Imaging is about reproducing the field, or more often the irradiance pattern of an object or scene, at an image plane. Geometrical optics, where optical rays are assumed to travel in rectilinear fashion without diffraction, is used extensively in lens and optical system design. Geometrical optics provides useful relationships between the object and image locations and sizes and is also applied in the analysis of the pupils of an imaging system. A proficient approach for image modeling draws on both geometrical optics and diffraction theory. This chapter begins with a review of geometrical imaging concepts and relationships that are helpful for the imaging simulations that follow.
7.1 Geometrical Imaging Concepts
Not all optical systems form images. For example, a beam expander increases the size of a laser beam but doesn't image. However, our concern is with imaging, and in order to form a real image, light from an arbitrary object point must be collected and focused at the image plane. For the imaging situation shown in Fig. 7.1, the lens law (Gaussian form) describes the relationship needed under the paraxial condition (small ray angles relative to the optical axis) for "best focus" imaging:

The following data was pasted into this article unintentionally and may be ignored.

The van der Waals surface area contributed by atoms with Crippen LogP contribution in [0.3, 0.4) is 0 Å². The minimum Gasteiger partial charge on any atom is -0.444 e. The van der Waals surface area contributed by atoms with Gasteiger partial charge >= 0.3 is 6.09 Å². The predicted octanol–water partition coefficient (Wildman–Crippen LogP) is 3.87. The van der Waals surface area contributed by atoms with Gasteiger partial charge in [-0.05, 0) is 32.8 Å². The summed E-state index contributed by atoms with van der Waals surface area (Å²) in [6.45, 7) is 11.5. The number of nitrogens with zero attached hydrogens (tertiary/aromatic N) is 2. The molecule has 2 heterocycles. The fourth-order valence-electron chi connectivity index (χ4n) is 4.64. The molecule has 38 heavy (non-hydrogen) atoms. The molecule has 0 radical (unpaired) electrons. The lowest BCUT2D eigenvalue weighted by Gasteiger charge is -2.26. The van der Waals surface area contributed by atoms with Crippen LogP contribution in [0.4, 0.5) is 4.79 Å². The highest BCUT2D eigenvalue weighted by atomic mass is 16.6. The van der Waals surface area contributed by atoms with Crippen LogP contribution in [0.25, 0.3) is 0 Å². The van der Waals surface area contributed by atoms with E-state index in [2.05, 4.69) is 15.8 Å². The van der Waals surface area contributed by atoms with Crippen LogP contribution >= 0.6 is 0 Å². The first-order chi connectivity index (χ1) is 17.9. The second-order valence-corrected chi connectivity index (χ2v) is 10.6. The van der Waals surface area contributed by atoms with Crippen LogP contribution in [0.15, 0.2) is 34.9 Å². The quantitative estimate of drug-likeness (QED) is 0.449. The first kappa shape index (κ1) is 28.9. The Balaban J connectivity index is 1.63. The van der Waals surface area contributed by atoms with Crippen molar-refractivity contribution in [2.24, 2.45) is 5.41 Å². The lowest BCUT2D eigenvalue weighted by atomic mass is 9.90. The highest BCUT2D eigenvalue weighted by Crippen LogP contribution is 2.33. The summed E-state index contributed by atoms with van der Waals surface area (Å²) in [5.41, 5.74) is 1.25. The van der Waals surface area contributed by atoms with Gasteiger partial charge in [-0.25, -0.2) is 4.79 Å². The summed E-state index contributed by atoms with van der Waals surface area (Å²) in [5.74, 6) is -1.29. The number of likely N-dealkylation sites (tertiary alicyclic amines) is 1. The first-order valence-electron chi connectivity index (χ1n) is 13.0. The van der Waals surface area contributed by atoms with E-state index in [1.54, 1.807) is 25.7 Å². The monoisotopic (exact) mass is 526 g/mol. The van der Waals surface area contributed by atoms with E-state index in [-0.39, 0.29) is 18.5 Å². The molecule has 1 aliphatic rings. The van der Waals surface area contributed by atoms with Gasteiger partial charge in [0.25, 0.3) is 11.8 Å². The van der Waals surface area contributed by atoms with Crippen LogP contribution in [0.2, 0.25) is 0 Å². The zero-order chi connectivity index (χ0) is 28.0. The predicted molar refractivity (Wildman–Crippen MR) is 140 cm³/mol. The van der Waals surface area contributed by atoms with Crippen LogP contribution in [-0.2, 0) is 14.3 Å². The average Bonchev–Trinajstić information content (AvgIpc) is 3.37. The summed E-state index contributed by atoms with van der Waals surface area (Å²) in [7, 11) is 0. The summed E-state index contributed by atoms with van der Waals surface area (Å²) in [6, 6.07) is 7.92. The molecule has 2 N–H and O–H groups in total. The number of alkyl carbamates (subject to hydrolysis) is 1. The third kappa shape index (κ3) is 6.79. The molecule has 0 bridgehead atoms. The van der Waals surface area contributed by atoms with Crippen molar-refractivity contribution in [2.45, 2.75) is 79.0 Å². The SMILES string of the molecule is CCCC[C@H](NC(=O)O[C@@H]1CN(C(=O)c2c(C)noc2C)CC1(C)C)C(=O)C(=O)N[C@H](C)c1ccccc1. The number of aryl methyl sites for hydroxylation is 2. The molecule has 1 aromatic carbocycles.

Here, f is the lens (or lens system) focal length, z1 is the distance along the optical axis from the object to the front principal plane of the lens, and z2 is the distance from the back principal plane to the image location. Principal planes are a virtual concept for geometrical lens analysis. They are normal to the optical axis. A ray incident on the front principal plane at some height from the optical axis will exit the back principal plane at the same height. In other words, principal planes are planes of unit magnification. For a "thin" lens, the front and back principal planes are co-located in the plane with the vanishingly thin lens.